That’s really insightful.
The first homework I got in New York was writing 40 pages of self-introduction.
All of the students were like “What the hell?” I thought, “How am I going to write 40 pages? A page is enough for me.” But then I thought about specifics. “I was born in Tokyo, Japan.” “The first thing I remember is…” “My father is…”
What is the first thing you remember in your life?
I was in a swimming pool, drowning a little bit. I saw a light above, maybe the sun, from under the water. I didn’t know what that meant until my father showed me a picture. It was me, as a baby. My father was trying to recreate that Nirvana album cover with the baby naked, trying to catch the money underwater. Then I realized what my first memory was.
Your first memory was you trying to reenact a Nirvana album cover?!
Yes, that’s right! Now that I think of it, it may have been a traumatic experience for me because I was a baby that didn’t know how to swim.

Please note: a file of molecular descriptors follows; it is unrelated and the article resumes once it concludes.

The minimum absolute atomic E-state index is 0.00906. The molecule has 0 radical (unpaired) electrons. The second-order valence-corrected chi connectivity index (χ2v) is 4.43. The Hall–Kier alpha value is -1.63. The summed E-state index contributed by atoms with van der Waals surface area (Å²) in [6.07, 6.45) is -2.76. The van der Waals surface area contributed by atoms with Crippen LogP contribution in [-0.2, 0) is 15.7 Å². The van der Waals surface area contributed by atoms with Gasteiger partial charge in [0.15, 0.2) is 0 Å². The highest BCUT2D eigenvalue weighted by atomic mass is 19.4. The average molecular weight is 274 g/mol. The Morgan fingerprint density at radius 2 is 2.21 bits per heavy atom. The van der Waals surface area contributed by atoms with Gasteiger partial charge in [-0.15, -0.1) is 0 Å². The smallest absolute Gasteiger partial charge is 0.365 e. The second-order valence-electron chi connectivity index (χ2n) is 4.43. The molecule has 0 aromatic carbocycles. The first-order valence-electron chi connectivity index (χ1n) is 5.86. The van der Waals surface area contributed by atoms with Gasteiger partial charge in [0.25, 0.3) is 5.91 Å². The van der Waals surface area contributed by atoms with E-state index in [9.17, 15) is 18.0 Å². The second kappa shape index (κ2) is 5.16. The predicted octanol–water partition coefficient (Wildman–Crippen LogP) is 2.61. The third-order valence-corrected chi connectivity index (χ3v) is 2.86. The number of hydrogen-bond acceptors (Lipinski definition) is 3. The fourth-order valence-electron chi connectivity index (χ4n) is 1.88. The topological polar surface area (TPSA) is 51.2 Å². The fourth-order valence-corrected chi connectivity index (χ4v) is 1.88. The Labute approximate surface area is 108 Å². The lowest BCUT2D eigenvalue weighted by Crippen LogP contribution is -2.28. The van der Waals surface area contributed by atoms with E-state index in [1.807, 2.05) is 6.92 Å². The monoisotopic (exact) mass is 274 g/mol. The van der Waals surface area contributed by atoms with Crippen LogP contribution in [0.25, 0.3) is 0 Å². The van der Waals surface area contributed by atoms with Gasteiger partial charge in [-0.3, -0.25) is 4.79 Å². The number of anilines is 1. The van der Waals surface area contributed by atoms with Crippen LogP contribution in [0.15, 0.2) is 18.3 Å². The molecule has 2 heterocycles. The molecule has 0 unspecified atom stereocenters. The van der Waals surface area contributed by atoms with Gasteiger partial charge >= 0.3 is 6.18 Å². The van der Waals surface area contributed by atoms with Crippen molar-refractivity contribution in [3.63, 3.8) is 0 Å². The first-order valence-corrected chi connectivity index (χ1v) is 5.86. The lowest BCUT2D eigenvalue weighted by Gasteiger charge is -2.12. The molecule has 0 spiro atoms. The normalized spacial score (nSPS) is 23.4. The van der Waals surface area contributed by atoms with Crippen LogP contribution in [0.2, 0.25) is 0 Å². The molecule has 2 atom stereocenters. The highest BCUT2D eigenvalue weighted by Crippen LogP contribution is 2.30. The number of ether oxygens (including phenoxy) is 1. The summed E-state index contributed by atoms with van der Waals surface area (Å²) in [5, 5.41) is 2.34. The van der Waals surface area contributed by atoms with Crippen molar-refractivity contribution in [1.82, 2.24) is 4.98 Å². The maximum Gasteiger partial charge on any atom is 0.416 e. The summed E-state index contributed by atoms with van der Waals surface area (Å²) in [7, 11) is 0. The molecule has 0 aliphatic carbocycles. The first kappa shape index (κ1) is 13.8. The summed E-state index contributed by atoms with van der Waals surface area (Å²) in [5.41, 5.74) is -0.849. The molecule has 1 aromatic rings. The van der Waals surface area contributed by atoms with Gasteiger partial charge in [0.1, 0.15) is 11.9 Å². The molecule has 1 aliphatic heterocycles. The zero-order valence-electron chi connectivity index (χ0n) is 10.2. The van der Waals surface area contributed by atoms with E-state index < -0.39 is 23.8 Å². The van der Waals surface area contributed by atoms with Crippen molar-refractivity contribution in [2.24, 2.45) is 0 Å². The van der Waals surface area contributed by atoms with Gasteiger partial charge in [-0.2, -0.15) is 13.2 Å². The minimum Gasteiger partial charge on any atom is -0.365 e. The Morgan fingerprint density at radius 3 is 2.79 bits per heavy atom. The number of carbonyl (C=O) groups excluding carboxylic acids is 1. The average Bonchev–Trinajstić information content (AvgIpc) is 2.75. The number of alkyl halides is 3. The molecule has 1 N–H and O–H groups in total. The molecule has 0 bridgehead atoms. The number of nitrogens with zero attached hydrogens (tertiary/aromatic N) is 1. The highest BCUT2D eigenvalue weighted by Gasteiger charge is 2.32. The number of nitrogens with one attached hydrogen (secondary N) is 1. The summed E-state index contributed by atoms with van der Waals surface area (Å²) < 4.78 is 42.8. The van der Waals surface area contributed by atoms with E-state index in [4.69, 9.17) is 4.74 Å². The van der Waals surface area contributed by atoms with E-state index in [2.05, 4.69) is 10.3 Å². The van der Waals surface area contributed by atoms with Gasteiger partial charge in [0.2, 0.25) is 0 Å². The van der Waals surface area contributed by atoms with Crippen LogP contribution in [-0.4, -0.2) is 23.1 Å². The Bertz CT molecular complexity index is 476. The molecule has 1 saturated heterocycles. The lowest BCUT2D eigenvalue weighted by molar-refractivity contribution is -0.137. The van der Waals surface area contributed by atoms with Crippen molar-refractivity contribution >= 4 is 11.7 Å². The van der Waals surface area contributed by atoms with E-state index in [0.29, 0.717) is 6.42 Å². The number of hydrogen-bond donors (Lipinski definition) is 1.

Were any of your classmates surprised to find out who you are?
At first I tried to hide it. I don’t know, maybe that’s just a very Japanese thing to do. I believe it was like the third day of class, we had all had to do presentations on ourselves in front of the class. I was speaking, and this guy, who’s my best friend now, yelled out, “Ohh, you used to be in a boyband in Japan! Why don’t you say that?” And I was like “OMG no!”
How did he know? Did you tell him?
No, I didn’t! He and his siblings love Japanese culture, so maybe he heard the news that I was going to the American Academy of the Dramatic Arts when it was announced. I was afraid of what my classmates would think after this was revealed, but they all thought it was cool. They said they were proud of me and what I’ve done, and I had actually never heard that kind of comment when I was in Japan.